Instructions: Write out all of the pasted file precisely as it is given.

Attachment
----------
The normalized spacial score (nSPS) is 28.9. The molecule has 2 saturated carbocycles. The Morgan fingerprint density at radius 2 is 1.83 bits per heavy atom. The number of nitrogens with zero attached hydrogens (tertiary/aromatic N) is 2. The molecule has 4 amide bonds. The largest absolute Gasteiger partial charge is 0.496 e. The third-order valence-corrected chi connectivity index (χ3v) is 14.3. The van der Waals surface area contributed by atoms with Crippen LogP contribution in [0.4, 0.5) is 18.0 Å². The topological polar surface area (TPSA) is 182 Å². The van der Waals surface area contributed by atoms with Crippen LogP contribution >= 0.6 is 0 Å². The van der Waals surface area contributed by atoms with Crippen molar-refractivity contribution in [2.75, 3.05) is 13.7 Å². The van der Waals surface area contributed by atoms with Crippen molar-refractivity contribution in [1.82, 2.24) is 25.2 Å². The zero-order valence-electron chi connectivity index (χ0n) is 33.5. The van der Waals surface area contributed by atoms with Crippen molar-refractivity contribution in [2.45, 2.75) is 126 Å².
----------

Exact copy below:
The normalized spacial score (nSPS) is 28.9. The molecule has 2 saturated carbocycles. The Morgan fingerprint density at radius 2 is 1.83 bits per heavy atom. The number of nitrogens with zero attached hydrogens (tertiary/aromatic N) is 2. The molecule has 4 amide bonds. The largest absolute Gasteiger partial charge is 0.496 e. The third-order valence-corrected chi connectivity index (χ3v) is 14.3. The van der Waals surface area contributed by atoms with Crippen LogP contribution in [0.4, 0.5) is 18.0 Å². The topological polar surface area (TPSA) is 182 Å². The van der Waals surface area contributed by atoms with Crippen LogP contribution >= 0.6 is 0 Å². The van der Waals surface area contributed by atoms with Crippen molar-refractivity contribution in [2.75, 3.05) is 13.7 Å². The van der Waals surface area contributed by atoms with Crippen molar-refractivity contribution in [1.82, 2.24) is 25.2 Å². The zero-order valence-electron chi connectivity index (χ0n) is 33.5. The van der Waals surface area contributed by atoms with Crippen molar-refractivity contribution in [2.45, 2.75) is 126 Å².